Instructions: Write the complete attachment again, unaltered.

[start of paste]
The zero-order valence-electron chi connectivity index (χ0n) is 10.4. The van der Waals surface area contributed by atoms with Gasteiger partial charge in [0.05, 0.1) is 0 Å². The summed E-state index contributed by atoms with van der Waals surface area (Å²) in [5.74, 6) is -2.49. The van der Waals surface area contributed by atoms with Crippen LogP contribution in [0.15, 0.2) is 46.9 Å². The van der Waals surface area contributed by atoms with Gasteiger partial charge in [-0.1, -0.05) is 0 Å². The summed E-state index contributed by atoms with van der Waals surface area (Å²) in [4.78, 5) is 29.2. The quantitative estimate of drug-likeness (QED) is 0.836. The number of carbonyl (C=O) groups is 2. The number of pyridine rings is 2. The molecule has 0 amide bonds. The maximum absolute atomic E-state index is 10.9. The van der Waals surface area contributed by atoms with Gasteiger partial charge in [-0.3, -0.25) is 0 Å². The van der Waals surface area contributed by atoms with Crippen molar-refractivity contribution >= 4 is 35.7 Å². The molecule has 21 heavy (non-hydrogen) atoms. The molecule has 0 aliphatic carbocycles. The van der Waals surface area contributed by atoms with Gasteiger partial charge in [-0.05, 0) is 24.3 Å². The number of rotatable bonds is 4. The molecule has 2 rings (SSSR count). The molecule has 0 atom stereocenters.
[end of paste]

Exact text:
The zero-order valence-electron chi connectivity index (χ0n) is 10.4. The van der Waals surface area contributed by atoms with Gasteiger partial charge in [0.05, 0.1) is 0 Å². The summed E-state index contributed by atoms with van der Waals surface area (Å²) in [5.74, 6) is -2.49. The van der Waals surface area contributed by atoms with Crippen LogP contribution in [0.15, 0.2) is 46.9 Å². The van der Waals surface area contributed by atoms with Gasteiger partial charge in [-0.1, -0.05) is 0 Å². The summed E-state index contributed by atoms with van der Waals surface area (Å²) in [4.78, 5) is 29.2. The quantitative estimate of drug-likeness (QED) is 0.836. The number of carbonyl (C=O) groups is 2. The number of pyridine rings is 2. The molecule has 0 amide bonds. The maximum absolute atomic E-state index is 10.9. The van der Waals surface area contributed by atoms with Gasteiger partial charge in [-0.3, -0.25) is 0 Å². The van der Waals surface area contributed by atoms with Crippen molar-refractivity contribution >= 4 is 35.7 Å². The molecule has 21 heavy (non-hydrogen) atoms. The molecule has 0 aliphatic carbocycles. The van der Waals surface area contributed by atoms with Gasteiger partial charge in [-0.05, 0) is 24.3 Å². The number of rotatable bonds is 4. The molecule has 2 rings (SSSR count). The molecule has 0 atom stereocenters.